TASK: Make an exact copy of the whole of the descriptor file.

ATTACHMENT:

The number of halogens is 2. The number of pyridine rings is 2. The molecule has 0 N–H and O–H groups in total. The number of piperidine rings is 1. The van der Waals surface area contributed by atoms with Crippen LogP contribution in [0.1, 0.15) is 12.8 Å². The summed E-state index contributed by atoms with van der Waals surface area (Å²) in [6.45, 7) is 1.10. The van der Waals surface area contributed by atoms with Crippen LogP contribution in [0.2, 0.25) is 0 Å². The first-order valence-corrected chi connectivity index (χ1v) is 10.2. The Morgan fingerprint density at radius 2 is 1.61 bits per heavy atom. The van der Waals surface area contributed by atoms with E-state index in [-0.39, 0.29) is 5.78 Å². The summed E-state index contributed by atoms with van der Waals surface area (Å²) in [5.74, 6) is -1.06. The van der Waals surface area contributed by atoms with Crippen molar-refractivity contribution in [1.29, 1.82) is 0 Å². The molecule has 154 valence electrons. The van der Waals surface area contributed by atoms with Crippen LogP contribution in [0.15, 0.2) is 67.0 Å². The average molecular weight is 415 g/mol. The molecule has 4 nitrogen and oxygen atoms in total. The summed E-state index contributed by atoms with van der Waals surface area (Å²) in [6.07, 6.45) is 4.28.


The number of halogens is 2. The number of pyridine rings is 2. The molecule has 0 N–H and O–H groups in total. The number of piperidine rings is 1. The van der Waals surface area contributed by atoms with Crippen LogP contribution in [0.1, 0.15) is 12.8 Å². The summed E-state index contributed by atoms with van der Waals surface area (Å²) in [6.45, 7) is 1.10. The van der Waals surface area contributed by atoms with Crippen LogP contribution in [0.2, 0.25) is 0 Å². The first-order valence-corrected chi connectivity index (χ1v) is 10.2. The Morgan fingerprint density at radius 2 is 1.61 bits per heavy atom. The van der Waals surface area contributed by atoms with E-state index in [-0.39, 0.29) is 5.78 Å². The summed E-state index contributed by atoms with van der Waals surface area (Å²) in [5.74, 6) is -1.06. The van der Waals surface area contributed by atoms with Crippen molar-refractivity contribution in [1.29, 1.82) is 0 Å². The molecule has 154 valence electrons. The van der Waals surface area contributed by atoms with Crippen LogP contribution in [0.15, 0.2) is 67.0 Å². The average molecular weight is 415 g/mol. The molecule has 4 nitrogen and oxygen atoms in total. The summed E-state index contributed by atoms with van der Waals surface area (Å²) in [6.07, 6.45) is 4.28.